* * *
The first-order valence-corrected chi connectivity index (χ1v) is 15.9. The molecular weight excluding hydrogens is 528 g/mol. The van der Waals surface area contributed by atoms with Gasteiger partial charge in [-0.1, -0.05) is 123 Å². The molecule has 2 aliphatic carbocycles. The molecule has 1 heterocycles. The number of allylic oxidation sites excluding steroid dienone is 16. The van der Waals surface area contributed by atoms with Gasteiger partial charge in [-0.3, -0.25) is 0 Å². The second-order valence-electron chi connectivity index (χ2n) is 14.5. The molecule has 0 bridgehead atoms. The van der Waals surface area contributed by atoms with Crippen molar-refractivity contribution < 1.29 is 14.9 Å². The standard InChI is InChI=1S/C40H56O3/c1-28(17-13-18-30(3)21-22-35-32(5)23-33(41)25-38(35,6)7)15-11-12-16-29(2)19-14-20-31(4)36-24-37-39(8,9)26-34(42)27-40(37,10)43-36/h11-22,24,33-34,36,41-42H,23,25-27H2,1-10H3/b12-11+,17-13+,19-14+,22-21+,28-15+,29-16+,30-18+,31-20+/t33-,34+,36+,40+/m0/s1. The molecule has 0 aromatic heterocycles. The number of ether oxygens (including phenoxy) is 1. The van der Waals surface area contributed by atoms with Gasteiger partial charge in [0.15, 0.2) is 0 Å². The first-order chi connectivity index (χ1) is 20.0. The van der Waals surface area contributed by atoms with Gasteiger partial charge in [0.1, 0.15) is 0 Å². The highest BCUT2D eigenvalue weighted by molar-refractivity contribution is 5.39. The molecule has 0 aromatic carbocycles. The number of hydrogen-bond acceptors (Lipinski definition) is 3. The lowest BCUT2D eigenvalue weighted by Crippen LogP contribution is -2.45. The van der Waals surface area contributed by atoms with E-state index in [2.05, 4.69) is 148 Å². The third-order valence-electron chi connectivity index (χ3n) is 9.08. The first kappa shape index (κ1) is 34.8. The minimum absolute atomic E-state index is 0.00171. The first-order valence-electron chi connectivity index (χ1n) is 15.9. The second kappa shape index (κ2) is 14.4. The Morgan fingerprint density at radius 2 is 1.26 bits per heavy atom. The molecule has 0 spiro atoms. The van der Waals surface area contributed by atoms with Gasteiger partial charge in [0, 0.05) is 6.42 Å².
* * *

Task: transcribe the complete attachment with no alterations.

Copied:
The first-order valence-corrected chi connectivity index (χ1v) is 15.9. The molecular weight excluding hydrogens is 528 g/mol. The van der Waals surface area contributed by atoms with Gasteiger partial charge in [-0.1, -0.05) is 123 Å². The molecule has 2 aliphatic carbocycles. The molecule has 1 heterocycles. The number of allylic oxidation sites excluding steroid dienone is 16. The van der Waals surface area contributed by atoms with Gasteiger partial charge in [-0.3, -0.25) is 0 Å². The second-order valence-electron chi connectivity index (χ2n) is 14.5. The molecule has 0 bridgehead atoms. The van der Waals surface area contributed by atoms with Crippen molar-refractivity contribution < 1.29 is 14.9 Å². The standard InChI is InChI=1S/C40H56O3/c1-28(17-13-18-30(3)21-22-35-32(5)23-33(41)25-38(35,6)7)15-11-12-16-29(2)19-14-20-31(4)36-24-37-39(8,9)26-34(42)27-40(37,10)43-36/h11-22,24,33-34,36,41-42H,23,25-27H2,1-10H3/b12-11+,17-13+,19-14+,22-21+,28-15+,29-16+,30-18+,31-20+/t33-,34+,36+,40+/m0/s1. The molecule has 0 aromatic heterocycles. The number of ether oxygens (including phenoxy) is 1. The van der Waals surface area contributed by atoms with Gasteiger partial charge in [0.15, 0.2) is 0 Å². The first-order chi connectivity index (χ1) is 20.0. The van der Waals surface area contributed by atoms with Gasteiger partial charge in [0.1, 0.15) is 0 Å². The highest BCUT2D eigenvalue weighted by molar-refractivity contribution is 5.39. The molecule has 0 aromatic carbocycles. The number of hydrogen-bond acceptors (Lipinski definition) is 3. The lowest BCUT2D eigenvalue weighted by Crippen LogP contribution is -2.45. The van der Waals surface area contributed by atoms with E-state index in [2.05, 4.69) is 148 Å². The third-order valence-electron chi connectivity index (χ3n) is 9.08. The first kappa shape index (κ1) is 34.8. The minimum absolute atomic E-state index is 0.00171. The first-order valence-electron chi connectivity index (χ1n) is 15.9. The second kappa shape index (κ2) is 14.4. The Morgan fingerprint density at radius 2 is 1.26 bits per heavy atom. The molecule has 0 spiro atoms. The van der Waals surface area contributed by atoms with Gasteiger partial charge in [0, 0.05) is 6.42 Å².